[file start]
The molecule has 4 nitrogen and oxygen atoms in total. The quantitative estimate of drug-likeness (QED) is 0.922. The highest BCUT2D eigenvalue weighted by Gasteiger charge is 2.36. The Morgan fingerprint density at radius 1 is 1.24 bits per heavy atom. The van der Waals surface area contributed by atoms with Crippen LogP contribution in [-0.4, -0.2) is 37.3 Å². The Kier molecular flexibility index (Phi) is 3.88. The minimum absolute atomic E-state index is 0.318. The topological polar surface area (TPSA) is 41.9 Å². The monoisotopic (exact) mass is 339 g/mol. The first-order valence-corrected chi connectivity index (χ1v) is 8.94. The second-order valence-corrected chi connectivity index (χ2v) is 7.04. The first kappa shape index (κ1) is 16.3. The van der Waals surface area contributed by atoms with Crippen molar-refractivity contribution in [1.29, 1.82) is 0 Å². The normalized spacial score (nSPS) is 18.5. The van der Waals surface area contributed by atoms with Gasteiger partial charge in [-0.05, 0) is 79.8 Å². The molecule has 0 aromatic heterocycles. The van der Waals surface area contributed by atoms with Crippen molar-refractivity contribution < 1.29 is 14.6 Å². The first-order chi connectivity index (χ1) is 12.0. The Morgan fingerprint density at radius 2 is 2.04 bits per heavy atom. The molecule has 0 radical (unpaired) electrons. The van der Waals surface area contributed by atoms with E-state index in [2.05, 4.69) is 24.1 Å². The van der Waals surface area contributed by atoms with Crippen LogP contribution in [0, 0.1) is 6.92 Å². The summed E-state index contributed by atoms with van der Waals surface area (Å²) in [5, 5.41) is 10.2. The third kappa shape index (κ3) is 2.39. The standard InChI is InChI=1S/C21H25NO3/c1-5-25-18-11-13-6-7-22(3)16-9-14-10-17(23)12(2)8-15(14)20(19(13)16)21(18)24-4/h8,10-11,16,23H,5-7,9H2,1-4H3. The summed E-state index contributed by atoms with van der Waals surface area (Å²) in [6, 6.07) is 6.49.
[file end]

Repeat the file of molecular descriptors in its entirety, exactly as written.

The molecule has 4 nitrogen and oxygen atoms in total. The quantitative estimate of drug-likeness (QED) is 0.922. The highest BCUT2D eigenvalue weighted by Gasteiger charge is 2.36. The Morgan fingerprint density at radius 1 is 1.24 bits per heavy atom. The van der Waals surface area contributed by atoms with Crippen LogP contribution in [-0.4, -0.2) is 37.3 Å². The Kier molecular flexibility index (Phi) is 3.88. The minimum absolute atomic E-state index is 0.318. The topological polar surface area (TPSA) is 41.9 Å². The monoisotopic (exact) mass is 339 g/mol. The first-order valence-corrected chi connectivity index (χ1v) is 8.94. The second-order valence-corrected chi connectivity index (χ2v) is 7.04. The first kappa shape index (κ1) is 16.3. The van der Waals surface area contributed by atoms with Crippen molar-refractivity contribution in [1.29, 1.82) is 0 Å². The normalized spacial score (nSPS) is 18.5. The van der Waals surface area contributed by atoms with Gasteiger partial charge in [-0.05, 0) is 79.8 Å². The molecule has 0 aromatic heterocycles. The van der Waals surface area contributed by atoms with Crippen molar-refractivity contribution < 1.29 is 14.6 Å². The first-order chi connectivity index (χ1) is 12.0. The Morgan fingerprint density at radius 2 is 2.04 bits per heavy atom. The molecule has 0 radical (unpaired) electrons. The van der Waals surface area contributed by atoms with E-state index in [2.05, 4.69) is 24.1 Å². The van der Waals surface area contributed by atoms with Crippen LogP contribution in [0, 0.1) is 6.92 Å². The summed E-state index contributed by atoms with van der Waals surface area (Å²) in [5, 5.41) is 10.2. The third kappa shape index (κ3) is 2.39. The standard InChI is InChI=1S/C21H25NO3/c1-5-25-18-11-13-6-7-22(3)16-9-14-10-17(23)12(2)8-15(14)20(19(13)16)21(18)24-4/h8,10-11,16,23H,5-7,9H2,1-4H3. The summed E-state index contributed by atoms with van der Waals surface area (Å²) in [6, 6.07) is 6.49.